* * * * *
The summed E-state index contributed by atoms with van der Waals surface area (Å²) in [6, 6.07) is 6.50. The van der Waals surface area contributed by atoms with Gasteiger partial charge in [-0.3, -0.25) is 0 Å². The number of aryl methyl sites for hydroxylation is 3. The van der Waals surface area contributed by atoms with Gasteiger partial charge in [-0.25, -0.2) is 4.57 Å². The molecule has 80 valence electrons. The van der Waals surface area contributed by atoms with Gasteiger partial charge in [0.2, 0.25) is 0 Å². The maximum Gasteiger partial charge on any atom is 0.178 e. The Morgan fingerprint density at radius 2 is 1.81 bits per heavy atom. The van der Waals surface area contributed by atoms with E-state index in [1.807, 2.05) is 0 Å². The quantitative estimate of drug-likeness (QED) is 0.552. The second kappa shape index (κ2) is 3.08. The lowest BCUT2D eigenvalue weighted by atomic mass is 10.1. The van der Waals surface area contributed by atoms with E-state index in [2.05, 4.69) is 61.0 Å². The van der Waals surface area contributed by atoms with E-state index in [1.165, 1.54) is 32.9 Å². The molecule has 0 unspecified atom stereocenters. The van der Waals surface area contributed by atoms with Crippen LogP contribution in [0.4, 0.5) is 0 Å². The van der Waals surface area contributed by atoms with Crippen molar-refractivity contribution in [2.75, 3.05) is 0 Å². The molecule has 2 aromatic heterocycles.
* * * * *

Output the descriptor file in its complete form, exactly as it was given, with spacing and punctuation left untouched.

The summed E-state index contributed by atoms with van der Waals surface area (Å²) in [6, 6.07) is 6.50. The van der Waals surface area contributed by atoms with Gasteiger partial charge in [-0.3, -0.25) is 0 Å². The number of aryl methyl sites for hydroxylation is 3. The van der Waals surface area contributed by atoms with Gasteiger partial charge in [-0.25, -0.2) is 4.57 Å². The molecule has 80 valence electrons. The van der Waals surface area contributed by atoms with Gasteiger partial charge in [0.2, 0.25) is 0 Å². The maximum Gasteiger partial charge on any atom is 0.178 e. The Morgan fingerprint density at radius 2 is 1.81 bits per heavy atom. The van der Waals surface area contributed by atoms with E-state index in [1.807, 2.05) is 0 Å². The quantitative estimate of drug-likeness (QED) is 0.552. The second kappa shape index (κ2) is 3.08. The lowest BCUT2D eigenvalue weighted by atomic mass is 10.1. The van der Waals surface area contributed by atoms with E-state index in [2.05, 4.69) is 61.0 Å². The van der Waals surface area contributed by atoms with E-state index in [1.165, 1.54) is 32.9 Å². The molecule has 0 unspecified atom stereocenters. The van der Waals surface area contributed by atoms with Crippen LogP contribution in [0.4, 0.5) is 0 Å². The van der Waals surface area contributed by atoms with Crippen molar-refractivity contribution in [2.75, 3.05) is 0 Å². The molecule has 2 aromatic heterocycles.